The Internet of Dumb Things
The Internet of Things, along with being one of most profoundly stupid phrases of all time, is also profoundly broken from a security perspective. Your dishwasher and your car are probably several firmware versions out of date, and your light bulbs are likely communicating with your smart home hub over a cleartext connection. It’s ugly out there.
How ugly is it? Glad you asked. It’s so ugly that even the federal government has taken notice. Think about that for a second. This is the same government that developed the forerunner of the Internet, used it for a while, kicked it out into the world, and then largely ignored it for the next two decades. Now that the entire world economy basically depends on the network operating as designed, the United States government is quite interested in what’s happening on it, especially when it comes to security. Recently, that interest has begun to extend to embedded device security, otherwise known as IoT security.
The Federal Trade Commission recently sent comments to the Department of Commerce’s National Telecommunications and Information Administration about the state of security and privacy in IoT devices. The state of that union is... not strong. The commission staff cited a number of serious concerns about the way that vendors are building embedded devices and the scant attention that many of them are paying to security or privacy. One of the major problems the FTC raised in its comments is the frequency, or lack thereof, with which vendors deliver security updates to their devices.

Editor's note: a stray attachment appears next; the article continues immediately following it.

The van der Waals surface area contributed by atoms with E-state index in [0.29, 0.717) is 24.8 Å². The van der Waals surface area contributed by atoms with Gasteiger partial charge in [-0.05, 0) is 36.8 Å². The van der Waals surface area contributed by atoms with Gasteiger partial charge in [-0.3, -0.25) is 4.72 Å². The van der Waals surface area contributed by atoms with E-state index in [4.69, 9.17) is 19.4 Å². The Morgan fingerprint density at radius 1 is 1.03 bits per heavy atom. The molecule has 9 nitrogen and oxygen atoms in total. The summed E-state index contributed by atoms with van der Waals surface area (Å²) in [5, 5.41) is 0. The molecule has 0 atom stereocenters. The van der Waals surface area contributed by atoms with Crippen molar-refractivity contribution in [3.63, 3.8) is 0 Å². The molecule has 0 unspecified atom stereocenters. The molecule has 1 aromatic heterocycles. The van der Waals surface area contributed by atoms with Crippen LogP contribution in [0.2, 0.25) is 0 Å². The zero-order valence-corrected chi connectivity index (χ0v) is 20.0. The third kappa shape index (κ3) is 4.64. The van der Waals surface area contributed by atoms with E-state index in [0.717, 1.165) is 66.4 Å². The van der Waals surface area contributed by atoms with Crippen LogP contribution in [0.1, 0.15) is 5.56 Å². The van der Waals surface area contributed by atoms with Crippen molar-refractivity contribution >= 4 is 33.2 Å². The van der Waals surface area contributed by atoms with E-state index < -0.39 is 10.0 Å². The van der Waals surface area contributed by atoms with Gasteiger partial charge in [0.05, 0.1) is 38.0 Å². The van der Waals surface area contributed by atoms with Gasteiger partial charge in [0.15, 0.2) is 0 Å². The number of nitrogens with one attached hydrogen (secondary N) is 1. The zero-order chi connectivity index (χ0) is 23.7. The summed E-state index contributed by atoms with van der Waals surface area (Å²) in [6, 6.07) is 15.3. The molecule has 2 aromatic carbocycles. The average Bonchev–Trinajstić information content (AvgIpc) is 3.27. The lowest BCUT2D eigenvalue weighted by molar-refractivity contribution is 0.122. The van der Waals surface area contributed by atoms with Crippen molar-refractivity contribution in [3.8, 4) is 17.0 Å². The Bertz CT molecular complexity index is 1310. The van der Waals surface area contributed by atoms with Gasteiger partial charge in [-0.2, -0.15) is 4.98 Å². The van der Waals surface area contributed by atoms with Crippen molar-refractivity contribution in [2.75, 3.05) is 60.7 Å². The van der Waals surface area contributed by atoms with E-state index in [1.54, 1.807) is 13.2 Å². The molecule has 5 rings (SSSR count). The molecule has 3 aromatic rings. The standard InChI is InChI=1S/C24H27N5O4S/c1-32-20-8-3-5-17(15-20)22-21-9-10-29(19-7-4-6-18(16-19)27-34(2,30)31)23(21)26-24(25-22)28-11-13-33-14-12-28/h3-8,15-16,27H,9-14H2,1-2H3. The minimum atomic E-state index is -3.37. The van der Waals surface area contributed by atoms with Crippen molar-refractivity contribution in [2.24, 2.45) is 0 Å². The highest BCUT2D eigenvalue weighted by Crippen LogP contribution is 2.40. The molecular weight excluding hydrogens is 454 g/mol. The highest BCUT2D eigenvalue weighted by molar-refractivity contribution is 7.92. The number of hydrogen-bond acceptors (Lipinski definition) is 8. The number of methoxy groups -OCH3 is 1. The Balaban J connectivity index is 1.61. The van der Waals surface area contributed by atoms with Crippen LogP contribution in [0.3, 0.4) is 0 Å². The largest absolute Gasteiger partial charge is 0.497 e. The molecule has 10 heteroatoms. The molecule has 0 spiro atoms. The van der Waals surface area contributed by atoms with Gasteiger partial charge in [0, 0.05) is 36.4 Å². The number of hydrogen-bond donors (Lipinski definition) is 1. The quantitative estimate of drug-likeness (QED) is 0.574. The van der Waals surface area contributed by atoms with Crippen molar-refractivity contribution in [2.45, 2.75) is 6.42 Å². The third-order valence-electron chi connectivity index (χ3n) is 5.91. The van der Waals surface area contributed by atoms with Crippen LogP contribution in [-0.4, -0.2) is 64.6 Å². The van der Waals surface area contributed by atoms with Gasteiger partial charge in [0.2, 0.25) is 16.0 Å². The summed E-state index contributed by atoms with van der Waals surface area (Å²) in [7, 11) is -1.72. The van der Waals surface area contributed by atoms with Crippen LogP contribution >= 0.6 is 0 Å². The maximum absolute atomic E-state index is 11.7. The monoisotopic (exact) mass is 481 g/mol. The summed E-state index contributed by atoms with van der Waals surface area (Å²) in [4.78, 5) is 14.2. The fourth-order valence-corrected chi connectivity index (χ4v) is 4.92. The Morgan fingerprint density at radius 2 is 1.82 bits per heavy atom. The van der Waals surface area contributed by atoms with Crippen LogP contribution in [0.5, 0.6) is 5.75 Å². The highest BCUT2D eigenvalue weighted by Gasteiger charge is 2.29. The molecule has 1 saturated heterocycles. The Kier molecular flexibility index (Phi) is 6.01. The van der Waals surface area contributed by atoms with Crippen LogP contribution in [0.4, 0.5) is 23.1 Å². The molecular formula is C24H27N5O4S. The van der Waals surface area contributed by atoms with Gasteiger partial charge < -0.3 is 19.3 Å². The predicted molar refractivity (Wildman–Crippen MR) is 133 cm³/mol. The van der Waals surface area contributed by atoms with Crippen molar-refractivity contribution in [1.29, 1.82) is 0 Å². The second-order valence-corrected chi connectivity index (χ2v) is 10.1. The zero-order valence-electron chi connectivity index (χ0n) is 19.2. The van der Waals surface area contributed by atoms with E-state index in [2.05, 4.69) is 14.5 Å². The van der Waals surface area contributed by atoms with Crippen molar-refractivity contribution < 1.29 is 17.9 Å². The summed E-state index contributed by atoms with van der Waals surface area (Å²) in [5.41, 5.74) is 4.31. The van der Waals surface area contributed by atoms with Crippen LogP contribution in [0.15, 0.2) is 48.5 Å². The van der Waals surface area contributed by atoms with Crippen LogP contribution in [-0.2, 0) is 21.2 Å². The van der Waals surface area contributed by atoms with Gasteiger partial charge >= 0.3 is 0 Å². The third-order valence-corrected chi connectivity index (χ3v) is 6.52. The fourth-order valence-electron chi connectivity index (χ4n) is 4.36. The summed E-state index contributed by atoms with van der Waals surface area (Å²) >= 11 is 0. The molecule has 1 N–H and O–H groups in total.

“Although similar risks exist with traditional computers and computer networks, they may be heightened in the IoT, in part because many IoT chips are inexpensive and disposable, and many IoT devices are quickly replaceable with newer versions. As a result, businesses may not have an incentive to support software updates for the full useful life of these devices, potentially leaving consumers with vulnerable devices. Moreover, it may be difficult or impossible to apply updates to certain devices,” the FTC said in its comments.
This is a familiar problem for anyone who owns an Android phone. Android users are at the mercy of carriers for security updates, and carriers are usually more interested in having customers buy another phone rather than update their existing ones. That model is extending to IoT devices, as well, to the detriment of users’ security. Many of these devices are built quickly and cheaply and much of the software in them wasn’t designed with any kind of software security process in place. The emphasis is on getting the device out the door and into the hands of consumers and then moving on to the next one.
The privacy concerns associated with IoT devices are just as serious, if not as well-publicized or well-understood. These devices are designed to collect data about their users and send it back to the vendors, who then analyze and digest the data for insights into user behavior. The FTC recently did an analysis of IoT devices and found a slew of third-party apps connected to the devices.
“As this analysis demonstrates, IoT devices are capable of collecting, transmitting, and sharing highly sensitive information about consumers’ bodies and habits. These privacy implications may increase if consumers’ health routines, dietary habits, and medical searches are combined with offline sources and across devices.”
Users often have no idea what these devices are collecting and sharing about them, or how that data is being used by the vendors or their partners. This has been the default data-collection and monetization model of the actual Internet forever, and it was only natural that it would be extended to the IoT, too. It’s taken many years for the security and privacy communities to get vendors on the right track with software security programs and taking privacy into account with data collection, and we are well down that same path for connected devices already. It’s not too late to fix it yet, but the sun is beginning to set.